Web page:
Paul, an apostle of Jesus Christ by the will of God, and Timothy our brother,
(a) Paul. The author of the letter to the Colossians was the Apostle Paul. Paul wrote this letter while in a Roman prison (Col. 4:18), probably around A.D. 60/61. This letter, along with the letter to the Ephesians, was carried by Tychicus (Col. 4:7).
(b) An apostle; see entry for 1 Cor. 1:1.
(c) By the will of God. Paul was called into apostolic ministry by the Holy Spirit (Acts 13:2).
(d) Timothy was Paul’s spiritual son and co-worker. See entry for 1 Timothy 1:2.
To the saints and faithful brethren in Christ who are at Colossae: Grace to you and peace from God our Father.
(a) The saints. Throughout scripture, Christians are consistently referred to as holy or sanctified. See entry for Acts 26:18.
(b) Brethren. In the New Testament, the word brethren typically refers to Christian brothers and sisters (see entry for Heb. 2:11).
(c) Colossae was a town in the Lycus Valley located some nine miles to the east of Laodicea. There is no record that Paul ever visited this town, and Paul acknowledges that the Colossians had not heard the gospel from him but Epaphras (Col. 1:7).
(d) Grace to you and peace. The apostle of grace began all of his letters with this gracious salutation. See entry for Rom. 1:7.
We give thanks to God, the Father of our Lord Jesus Christ, praying always for you,
(a) We give thanks. Gratitude is the language of faith (Col. 3:17).
Paul’s gratitude for the Colossians, whom he had never met (Col. 2:1), is reminiscent of his gratitude for the church he planted at Thessalonica. Although he may not have gone there, his message had been carried to Colossae and he felt a fatherly affection for the church. See entry for 1 Thessalonians 1:2.
(b) Our Lord Jesus Christ. Paul introduces the Lord Jesus Christ at the start of all his letters, and he encourages his readers to confess Jesus as Lord (Rom. 10:9, Php. 2:12). True preachers reveal Jesus as Lord of all. Jesus is not merely a teacher or historical figure. He is the exalted Son of God and his Name is above all names (Php. 2:9). Before the cross, Jesus was known as the Christ or anointed one. But after the cross, Jesus is the Lord or kyrios or “the One who is supreme above all.”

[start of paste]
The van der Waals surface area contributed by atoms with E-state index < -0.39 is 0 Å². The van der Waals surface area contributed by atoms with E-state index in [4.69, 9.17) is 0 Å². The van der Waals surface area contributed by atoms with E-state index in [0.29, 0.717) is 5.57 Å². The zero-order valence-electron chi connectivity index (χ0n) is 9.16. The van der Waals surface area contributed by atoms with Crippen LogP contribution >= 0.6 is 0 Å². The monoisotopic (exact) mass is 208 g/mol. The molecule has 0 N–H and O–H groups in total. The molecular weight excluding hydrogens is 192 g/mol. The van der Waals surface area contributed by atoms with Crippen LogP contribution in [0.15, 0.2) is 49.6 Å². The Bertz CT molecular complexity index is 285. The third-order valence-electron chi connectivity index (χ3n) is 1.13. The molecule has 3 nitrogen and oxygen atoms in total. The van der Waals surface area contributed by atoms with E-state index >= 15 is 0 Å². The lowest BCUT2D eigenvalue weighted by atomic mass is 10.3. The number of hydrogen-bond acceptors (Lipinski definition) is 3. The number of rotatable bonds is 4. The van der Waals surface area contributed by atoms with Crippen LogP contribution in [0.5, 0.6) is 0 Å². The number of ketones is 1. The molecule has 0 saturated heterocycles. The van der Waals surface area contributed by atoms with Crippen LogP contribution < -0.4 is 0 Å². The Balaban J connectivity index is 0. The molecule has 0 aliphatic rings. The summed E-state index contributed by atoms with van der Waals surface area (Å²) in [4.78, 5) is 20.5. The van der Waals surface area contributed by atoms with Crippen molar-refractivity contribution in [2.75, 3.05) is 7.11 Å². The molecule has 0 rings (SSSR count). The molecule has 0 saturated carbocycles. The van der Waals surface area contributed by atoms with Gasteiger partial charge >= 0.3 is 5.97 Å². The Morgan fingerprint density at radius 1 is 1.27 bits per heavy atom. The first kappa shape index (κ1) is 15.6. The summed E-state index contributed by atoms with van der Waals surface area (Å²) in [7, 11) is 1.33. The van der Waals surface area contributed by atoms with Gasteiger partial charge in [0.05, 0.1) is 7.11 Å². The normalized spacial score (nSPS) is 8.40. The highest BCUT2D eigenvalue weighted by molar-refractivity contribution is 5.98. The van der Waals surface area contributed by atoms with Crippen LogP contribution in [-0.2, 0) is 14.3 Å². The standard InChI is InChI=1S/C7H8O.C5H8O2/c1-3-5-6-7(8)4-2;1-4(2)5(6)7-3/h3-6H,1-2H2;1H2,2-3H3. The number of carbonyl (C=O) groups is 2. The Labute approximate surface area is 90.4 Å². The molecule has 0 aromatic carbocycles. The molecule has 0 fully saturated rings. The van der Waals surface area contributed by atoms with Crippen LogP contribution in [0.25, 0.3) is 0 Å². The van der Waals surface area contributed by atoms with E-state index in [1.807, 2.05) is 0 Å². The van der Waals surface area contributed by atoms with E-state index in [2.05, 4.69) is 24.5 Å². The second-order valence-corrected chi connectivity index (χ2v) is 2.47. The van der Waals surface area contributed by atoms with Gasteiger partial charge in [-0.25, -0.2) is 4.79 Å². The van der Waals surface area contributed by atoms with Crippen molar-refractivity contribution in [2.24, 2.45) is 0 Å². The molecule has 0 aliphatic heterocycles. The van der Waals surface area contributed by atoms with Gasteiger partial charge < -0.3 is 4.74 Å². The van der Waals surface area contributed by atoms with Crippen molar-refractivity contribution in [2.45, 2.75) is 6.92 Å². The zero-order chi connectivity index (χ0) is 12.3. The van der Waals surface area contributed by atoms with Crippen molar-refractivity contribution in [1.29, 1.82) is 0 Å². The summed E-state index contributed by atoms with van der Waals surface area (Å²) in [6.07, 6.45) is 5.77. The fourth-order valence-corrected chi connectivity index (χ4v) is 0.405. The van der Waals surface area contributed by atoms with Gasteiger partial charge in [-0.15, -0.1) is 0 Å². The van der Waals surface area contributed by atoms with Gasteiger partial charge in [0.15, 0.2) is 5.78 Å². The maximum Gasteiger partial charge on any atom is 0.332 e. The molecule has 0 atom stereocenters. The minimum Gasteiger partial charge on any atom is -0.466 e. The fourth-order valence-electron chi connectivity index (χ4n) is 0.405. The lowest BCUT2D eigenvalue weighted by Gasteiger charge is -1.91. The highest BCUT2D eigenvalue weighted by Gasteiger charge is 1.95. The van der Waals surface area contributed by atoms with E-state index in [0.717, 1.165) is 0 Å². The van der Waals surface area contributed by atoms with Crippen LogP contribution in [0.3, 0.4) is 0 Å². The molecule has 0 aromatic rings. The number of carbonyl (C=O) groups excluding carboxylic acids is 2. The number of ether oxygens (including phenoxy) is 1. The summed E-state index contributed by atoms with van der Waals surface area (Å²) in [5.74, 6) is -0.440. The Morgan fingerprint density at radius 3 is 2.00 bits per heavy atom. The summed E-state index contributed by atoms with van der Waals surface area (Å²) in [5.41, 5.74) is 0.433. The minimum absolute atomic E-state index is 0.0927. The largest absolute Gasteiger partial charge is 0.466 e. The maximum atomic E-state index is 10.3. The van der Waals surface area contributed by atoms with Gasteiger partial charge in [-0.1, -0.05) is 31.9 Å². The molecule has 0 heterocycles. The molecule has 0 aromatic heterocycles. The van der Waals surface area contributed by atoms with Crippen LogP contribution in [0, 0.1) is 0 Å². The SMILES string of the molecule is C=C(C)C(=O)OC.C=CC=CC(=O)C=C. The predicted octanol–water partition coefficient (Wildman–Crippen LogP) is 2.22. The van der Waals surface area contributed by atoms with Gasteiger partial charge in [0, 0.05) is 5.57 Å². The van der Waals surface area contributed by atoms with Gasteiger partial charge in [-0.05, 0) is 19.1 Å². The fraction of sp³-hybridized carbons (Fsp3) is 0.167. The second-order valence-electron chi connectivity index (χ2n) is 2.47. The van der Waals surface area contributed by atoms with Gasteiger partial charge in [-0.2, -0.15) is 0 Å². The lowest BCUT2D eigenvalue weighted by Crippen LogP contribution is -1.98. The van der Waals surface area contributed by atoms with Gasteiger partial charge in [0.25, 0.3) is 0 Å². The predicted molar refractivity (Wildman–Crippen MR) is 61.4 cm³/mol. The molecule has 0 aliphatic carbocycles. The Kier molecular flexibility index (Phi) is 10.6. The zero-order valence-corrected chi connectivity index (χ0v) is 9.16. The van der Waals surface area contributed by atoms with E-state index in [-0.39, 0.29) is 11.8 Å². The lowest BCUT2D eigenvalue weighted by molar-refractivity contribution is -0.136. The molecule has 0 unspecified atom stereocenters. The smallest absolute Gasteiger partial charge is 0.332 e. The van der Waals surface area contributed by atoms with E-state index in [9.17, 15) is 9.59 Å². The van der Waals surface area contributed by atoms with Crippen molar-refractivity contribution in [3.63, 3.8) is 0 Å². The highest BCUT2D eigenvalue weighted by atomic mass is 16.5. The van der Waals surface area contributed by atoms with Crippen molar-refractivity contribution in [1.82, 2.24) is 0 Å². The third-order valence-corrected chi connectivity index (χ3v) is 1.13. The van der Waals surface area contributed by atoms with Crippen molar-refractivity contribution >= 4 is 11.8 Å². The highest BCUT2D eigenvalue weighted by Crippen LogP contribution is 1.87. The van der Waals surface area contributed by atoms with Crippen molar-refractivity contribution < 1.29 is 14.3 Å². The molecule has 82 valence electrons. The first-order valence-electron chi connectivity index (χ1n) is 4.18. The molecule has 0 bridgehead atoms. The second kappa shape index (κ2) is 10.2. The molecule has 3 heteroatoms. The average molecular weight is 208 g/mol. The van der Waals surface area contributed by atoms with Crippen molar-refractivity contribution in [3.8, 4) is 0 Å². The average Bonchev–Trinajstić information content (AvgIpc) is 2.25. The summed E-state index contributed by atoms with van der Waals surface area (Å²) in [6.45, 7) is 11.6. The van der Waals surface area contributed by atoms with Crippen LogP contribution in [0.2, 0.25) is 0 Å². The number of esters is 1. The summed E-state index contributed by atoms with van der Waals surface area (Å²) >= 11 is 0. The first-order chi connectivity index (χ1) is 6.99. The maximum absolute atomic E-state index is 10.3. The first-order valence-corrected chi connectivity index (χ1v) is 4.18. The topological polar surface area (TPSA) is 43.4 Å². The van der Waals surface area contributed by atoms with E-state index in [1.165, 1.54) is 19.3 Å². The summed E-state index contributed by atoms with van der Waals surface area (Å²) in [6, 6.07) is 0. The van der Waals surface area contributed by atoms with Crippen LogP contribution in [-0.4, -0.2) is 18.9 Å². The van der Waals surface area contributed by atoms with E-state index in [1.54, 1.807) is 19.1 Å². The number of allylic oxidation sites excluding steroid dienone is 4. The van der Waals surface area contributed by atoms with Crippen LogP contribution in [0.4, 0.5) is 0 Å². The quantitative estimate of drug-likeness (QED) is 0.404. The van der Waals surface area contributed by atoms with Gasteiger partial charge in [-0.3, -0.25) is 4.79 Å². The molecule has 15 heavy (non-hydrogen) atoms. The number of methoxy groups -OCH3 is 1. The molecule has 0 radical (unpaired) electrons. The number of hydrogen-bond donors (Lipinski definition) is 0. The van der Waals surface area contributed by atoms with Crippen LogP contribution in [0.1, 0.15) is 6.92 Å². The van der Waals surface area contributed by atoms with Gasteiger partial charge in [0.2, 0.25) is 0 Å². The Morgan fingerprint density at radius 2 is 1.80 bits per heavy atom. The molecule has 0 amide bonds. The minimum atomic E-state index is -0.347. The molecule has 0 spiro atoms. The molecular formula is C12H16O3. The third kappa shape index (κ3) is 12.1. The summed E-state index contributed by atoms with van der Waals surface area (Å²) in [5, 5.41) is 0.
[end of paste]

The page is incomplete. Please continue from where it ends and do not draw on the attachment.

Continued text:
which has come to you, just as in all the world also it is constantly bearing fruit and increasing, even as it has been doing in you also since the day you heard of it and understood the grace of God in truth;
(a) In all the world. The Christians of the early church bore witness to the great fruitfulness of the gospel (Acts 12:24, 13:49, 19:10). By the time Paul wrote to the Colossians, the gospel was bearing fruit all over the world.
(b) The grace of God refers to the goodwill, lovingkindness, and favor of God that is freely given to us so that we may partake in his divine life. See entry for Grace of God.
just as you learned it from Epaphras, our beloved fellow bond-servant, who is a faithful servant of Christ on our behalf,
Beloved. Epaphras was one of four beloved brothers mentioned in this letter. The others were Tychicus, Onesimus and Luke (Col. 4:7, 9, 14).
giving thanks to the Father, who has qualified us to share in the inheritance of the saints in Light.
The inheritance of the saints. In Christ we are heirs of the kingdom (Col. 1:12, Jas. 2:5), heirs of the earth (Matt. 5:5, Rom.4:13), and heirs of all things (John 17:10, Heb. 1:2, Rev. 21:7).